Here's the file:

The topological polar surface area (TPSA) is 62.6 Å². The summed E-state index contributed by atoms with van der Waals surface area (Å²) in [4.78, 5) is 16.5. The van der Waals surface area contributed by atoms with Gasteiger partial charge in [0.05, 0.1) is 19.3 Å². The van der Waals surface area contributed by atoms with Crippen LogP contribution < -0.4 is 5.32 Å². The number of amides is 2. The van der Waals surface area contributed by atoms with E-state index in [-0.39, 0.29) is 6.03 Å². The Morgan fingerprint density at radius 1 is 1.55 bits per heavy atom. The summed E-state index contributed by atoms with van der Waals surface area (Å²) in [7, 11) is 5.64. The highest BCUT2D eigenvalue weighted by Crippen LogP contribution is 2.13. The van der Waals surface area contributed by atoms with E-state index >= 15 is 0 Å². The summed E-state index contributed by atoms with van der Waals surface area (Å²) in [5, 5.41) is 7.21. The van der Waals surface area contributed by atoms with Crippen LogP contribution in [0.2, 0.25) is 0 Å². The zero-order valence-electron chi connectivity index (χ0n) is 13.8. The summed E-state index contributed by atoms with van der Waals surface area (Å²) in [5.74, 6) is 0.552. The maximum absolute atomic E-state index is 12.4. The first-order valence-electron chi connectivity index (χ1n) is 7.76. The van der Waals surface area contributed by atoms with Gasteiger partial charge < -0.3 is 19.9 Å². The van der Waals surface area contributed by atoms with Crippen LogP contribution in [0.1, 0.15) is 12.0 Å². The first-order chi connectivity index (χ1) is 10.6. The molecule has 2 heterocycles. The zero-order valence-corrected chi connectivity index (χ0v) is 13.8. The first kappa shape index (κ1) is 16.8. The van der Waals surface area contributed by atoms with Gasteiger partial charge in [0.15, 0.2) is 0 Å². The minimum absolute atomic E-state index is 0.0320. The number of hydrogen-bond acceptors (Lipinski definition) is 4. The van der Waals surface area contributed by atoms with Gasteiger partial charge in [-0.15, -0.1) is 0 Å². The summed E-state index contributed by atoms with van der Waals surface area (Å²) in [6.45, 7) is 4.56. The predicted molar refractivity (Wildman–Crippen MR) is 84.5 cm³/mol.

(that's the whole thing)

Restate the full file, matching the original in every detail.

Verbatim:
The topological polar surface area (TPSA) is 62.6 Å². The summed E-state index contributed by atoms with van der Waals surface area (Å²) in [4.78, 5) is 16.5. The van der Waals surface area contributed by atoms with Gasteiger partial charge in [0.05, 0.1) is 19.3 Å². The van der Waals surface area contributed by atoms with Crippen LogP contribution < -0.4 is 5.32 Å². The number of amides is 2. The van der Waals surface area contributed by atoms with E-state index in [-0.39, 0.29) is 6.03 Å². The Morgan fingerprint density at radius 1 is 1.55 bits per heavy atom. The summed E-state index contributed by atoms with van der Waals surface area (Å²) in [7, 11) is 5.64. The highest BCUT2D eigenvalue weighted by Crippen LogP contribution is 2.13. The van der Waals surface area contributed by atoms with E-state index >= 15 is 0 Å². The summed E-state index contributed by atoms with van der Waals surface area (Å²) in [5, 5.41) is 7.21. The van der Waals surface area contributed by atoms with Crippen LogP contribution in [0.2, 0.25) is 0 Å². The zero-order valence-electron chi connectivity index (χ0n) is 13.8. The summed E-state index contributed by atoms with van der Waals surface area (Å²) in [5.74, 6) is 0.552. The maximum absolute atomic E-state index is 12.4. The first-order valence-electron chi connectivity index (χ1n) is 7.76. The van der Waals surface area contributed by atoms with Gasteiger partial charge < -0.3 is 19.9 Å². The van der Waals surface area contributed by atoms with Crippen LogP contribution in [0.1, 0.15) is 12.0 Å². The first-order chi connectivity index (χ1) is 10.6. The molecule has 2 heterocycles. The zero-order valence-corrected chi connectivity index (χ0v) is 13.8. The first kappa shape index (κ1) is 16.8. The van der Waals surface area contributed by atoms with Gasteiger partial charge in [0.15, 0.2) is 0 Å². The minimum absolute atomic E-state index is 0.0320. The number of hydrogen-bond acceptors (Lipinski definition) is 4. The van der Waals surface area contributed by atoms with Gasteiger partial charge in [-0.15, -0.1) is 0 Å². The summed E-state index contributed by atoms with van der Waals surface area (Å²) in [6.45, 7) is 4.56. The predicted molar refractivity (Wildman–Crippen MR) is 84.5 cm³/mol.